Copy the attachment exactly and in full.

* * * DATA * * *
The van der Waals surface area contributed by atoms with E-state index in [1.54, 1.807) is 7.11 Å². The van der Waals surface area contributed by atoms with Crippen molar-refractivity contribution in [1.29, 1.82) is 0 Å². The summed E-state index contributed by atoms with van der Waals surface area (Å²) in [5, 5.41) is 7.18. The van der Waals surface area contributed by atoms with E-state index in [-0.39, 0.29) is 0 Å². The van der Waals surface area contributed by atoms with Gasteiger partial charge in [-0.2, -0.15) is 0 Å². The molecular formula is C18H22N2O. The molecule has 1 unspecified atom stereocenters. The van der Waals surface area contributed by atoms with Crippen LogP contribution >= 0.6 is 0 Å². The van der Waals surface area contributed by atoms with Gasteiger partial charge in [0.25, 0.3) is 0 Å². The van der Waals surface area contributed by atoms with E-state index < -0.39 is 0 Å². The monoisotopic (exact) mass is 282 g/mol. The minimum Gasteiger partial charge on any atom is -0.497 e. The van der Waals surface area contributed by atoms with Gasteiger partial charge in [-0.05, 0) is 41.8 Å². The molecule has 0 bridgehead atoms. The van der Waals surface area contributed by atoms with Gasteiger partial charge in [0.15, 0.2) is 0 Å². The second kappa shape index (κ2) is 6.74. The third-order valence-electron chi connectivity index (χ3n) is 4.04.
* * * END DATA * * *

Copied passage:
The van der Waals surface area contributed by atoms with E-state index in [1.54, 1.807) is 7.11 Å². The van der Waals surface area contributed by atoms with Crippen molar-refractivity contribution in [1.29, 1.82) is 0 Å². The summed E-state index contributed by atoms with van der Waals surface area (Å²) in [5, 5.41) is 7.18. The van der Waals surface area contributed by atoms with E-state index in [-0.39, 0.29) is 0 Å². The van der Waals surface area contributed by atoms with Gasteiger partial charge in [-0.2, -0.15) is 0 Å². The molecular formula is C18H22N2O. The molecule has 1 unspecified atom stereocenters. The van der Waals surface area contributed by atoms with Crippen LogP contribution >= 0.6 is 0 Å². The van der Waals surface area contributed by atoms with Gasteiger partial charge in [0.25, 0.3) is 0 Å². The van der Waals surface area contributed by atoms with E-state index < -0.39 is 0 Å². The monoisotopic (exact) mass is 282 g/mol. The minimum Gasteiger partial charge on any atom is -0.497 e. The van der Waals surface area contributed by atoms with Gasteiger partial charge in [-0.05, 0) is 41.8 Å². The molecule has 0 bridgehead atoms. The van der Waals surface area contributed by atoms with Gasteiger partial charge in [0.15, 0.2) is 0 Å². The second kappa shape index (κ2) is 6.74. The third-order valence-electron chi connectivity index (χ3n) is 4.04.